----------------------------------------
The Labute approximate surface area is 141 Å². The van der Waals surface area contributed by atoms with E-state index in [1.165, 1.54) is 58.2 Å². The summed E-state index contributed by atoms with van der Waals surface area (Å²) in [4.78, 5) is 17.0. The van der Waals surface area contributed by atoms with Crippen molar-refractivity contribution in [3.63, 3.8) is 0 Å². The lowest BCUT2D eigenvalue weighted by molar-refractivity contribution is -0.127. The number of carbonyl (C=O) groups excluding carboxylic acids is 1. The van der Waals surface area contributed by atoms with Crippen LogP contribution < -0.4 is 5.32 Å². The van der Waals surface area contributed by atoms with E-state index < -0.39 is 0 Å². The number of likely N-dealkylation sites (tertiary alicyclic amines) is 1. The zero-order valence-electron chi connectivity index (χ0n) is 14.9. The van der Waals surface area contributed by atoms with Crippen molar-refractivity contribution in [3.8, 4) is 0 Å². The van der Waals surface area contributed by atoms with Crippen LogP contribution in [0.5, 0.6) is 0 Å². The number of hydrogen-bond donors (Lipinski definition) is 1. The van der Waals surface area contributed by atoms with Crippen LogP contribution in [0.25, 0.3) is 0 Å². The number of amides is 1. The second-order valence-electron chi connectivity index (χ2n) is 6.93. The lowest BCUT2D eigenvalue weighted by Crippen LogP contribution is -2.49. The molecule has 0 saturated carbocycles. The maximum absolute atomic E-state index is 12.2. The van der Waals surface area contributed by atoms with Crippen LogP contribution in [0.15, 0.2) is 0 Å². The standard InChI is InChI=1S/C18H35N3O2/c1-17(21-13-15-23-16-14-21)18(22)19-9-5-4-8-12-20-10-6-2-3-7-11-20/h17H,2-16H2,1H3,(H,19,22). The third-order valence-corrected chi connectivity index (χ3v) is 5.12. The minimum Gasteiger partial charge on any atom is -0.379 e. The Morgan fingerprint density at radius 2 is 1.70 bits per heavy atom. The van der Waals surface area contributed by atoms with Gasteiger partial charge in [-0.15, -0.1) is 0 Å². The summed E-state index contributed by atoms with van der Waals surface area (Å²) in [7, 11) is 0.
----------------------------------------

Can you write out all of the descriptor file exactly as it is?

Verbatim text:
The Labute approximate surface area is 141 Å². The van der Waals surface area contributed by atoms with E-state index in [1.165, 1.54) is 58.2 Å². The summed E-state index contributed by atoms with van der Waals surface area (Å²) in [4.78, 5) is 17.0. The van der Waals surface area contributed by atoms with Crippen molar-refractivity contribution in [3.63, 3.8) is 0 Å². The lowest BCUT2D eigenvalue weighted by molar-refractivity contribution is -0.127. The number of carbonyl (C=O) groups excluding carboxylic acids is 1. The van der Waals surface area contributed by atoms with Crippen LogP contribution < -0.4 is 5.32 Å². The van der Waals surface area contributed by atoms with E-state index < -0.39 is 0 Å². The number of likely N-dealkylation sites (tertiary alicyclic amines) is 1. The zero-order valence-electron chi connectivity index (χ0n) is 14.9. The van der Waals surface area contributed by atoms with Crippen molar-refractivity contribution in [3.8, 4) is 0 Å². The van der Waals surface area contributed by atoms with Crippen LogP contribution in [0.5, 0.6) is 0 Å². The number of hydrogen-bond donors (Lipinski definition) is 1. The van der Waals surface area contributed by atoms with Crippen LogP contribution in [0.25, 0.3) is 0 Å². The number of amides is 1. The second-order valence-electron chi connectivity index (χ2n) is 6.93. The lowest BCUT2D eigenvalue weighted by Crippen LogP contribution is -2.49. The molecule has 0 saturated carbocycles. The maximum absolute atomic E-state index is 12.2. The van der Waals surface area contributed by atoms with Crippen LogP contribution in [0.15, 0.2) is 0 Å². The standard InChI is InChI=1S/C18H35N3O2/c1-17(21-13-15-23-16-14-21)18(22)19-9-5-4-8-12-20-10-6-2-3-7-11-20/h17H,2-16H2,1H3,(H,19,22). The third-order valence-corrected chi connectivity index (χ3v) is 5.12. The minimum Gasteiger partial charge on any atom is -0.379 e. The Morgan fingerprint density at radius 2 is 1.70 bits per heavy atom. The van der Waals surface area contributed by atoms with Gasteiger partial charge in [-0.15, -0.1) is 0 Å². The summed E-state index contributed by atoms with van der Waals surface area (Å²) in [7, 11) is 0.